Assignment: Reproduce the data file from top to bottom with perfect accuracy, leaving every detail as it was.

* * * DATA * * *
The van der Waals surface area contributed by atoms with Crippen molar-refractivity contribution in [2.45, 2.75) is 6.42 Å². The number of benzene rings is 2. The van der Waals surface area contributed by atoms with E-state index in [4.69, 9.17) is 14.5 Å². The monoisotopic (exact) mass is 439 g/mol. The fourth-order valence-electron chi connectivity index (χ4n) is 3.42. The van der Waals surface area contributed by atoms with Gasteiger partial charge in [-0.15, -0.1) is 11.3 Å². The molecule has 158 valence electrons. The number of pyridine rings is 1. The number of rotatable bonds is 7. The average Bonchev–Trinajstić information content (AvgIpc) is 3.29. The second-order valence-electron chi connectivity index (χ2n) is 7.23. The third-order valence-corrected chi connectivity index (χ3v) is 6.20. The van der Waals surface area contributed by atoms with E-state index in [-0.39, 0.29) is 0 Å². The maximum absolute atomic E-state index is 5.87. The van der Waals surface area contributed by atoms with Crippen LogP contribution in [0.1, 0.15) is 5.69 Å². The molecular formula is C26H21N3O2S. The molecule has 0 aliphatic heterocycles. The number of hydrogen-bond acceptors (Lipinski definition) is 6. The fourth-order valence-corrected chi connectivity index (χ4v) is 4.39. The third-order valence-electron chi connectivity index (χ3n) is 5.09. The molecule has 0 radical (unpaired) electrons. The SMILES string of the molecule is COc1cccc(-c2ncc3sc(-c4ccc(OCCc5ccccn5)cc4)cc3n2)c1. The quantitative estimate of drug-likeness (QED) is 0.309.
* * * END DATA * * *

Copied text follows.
The van der Waals surface area contributed by atoms with Crippen molar-refractivity contribution in [2.45, 2.75) is 6.42 Å². The number of benzene rings is 2. The van der Waals surface area contributed by atoms with E-state index in [4.69, 9.17) is 14.5 Å². The monoisotopic (exact) mass is 439 g/mol. The fourth-order valence-electron chi connectivity index (χ4n) is 3.42. The van der Waals surface area contributed by atoms with Gasteiger partial charge in [-0.15, -0.1) is 11.3 Å². The molecule has 158 valence electrons. The number of pyridine rings is 1. The number of rotatable bonds is 7. The average Bonchev–Trinajstić information content (AvgIpc) is 3.29. The second-order valence-electron chi connectivity index (χ2n) is 7.23. The third-order valence-corrected chi connectivity index (χ3v) is 6.20. The van der Waals surface area contributed by atoms with E-state index in [-0.39, 0.29) is 0 Å². The maximum absolute atomic E-state index is 5.87. The van der Waals surface area contributed by atoms with Crippen LogP contribution in [0.1, 0.15) is 5.69 Å². The molecular formula is C26H21N3O2S. The molecule has 0 aliphatic heterocycles. The number of hydrogen-bond acceptors (Lipinski definition) is 6. The fourth-order valence-corrected chi connectivity index (χ4v) is 4.39. The third-order valence-electron chi connectivity index (χ3n) is 5.09. The molecule has 0 radical (unpaired) electrons. The SMILES string of the molecule is COc1cccc(-c2ncc3sc(-c4ccc(OCCc5ccccn5)cc4)cc3n2)c1. The quantitative estimate of drug-likeness (QED) is 0.309.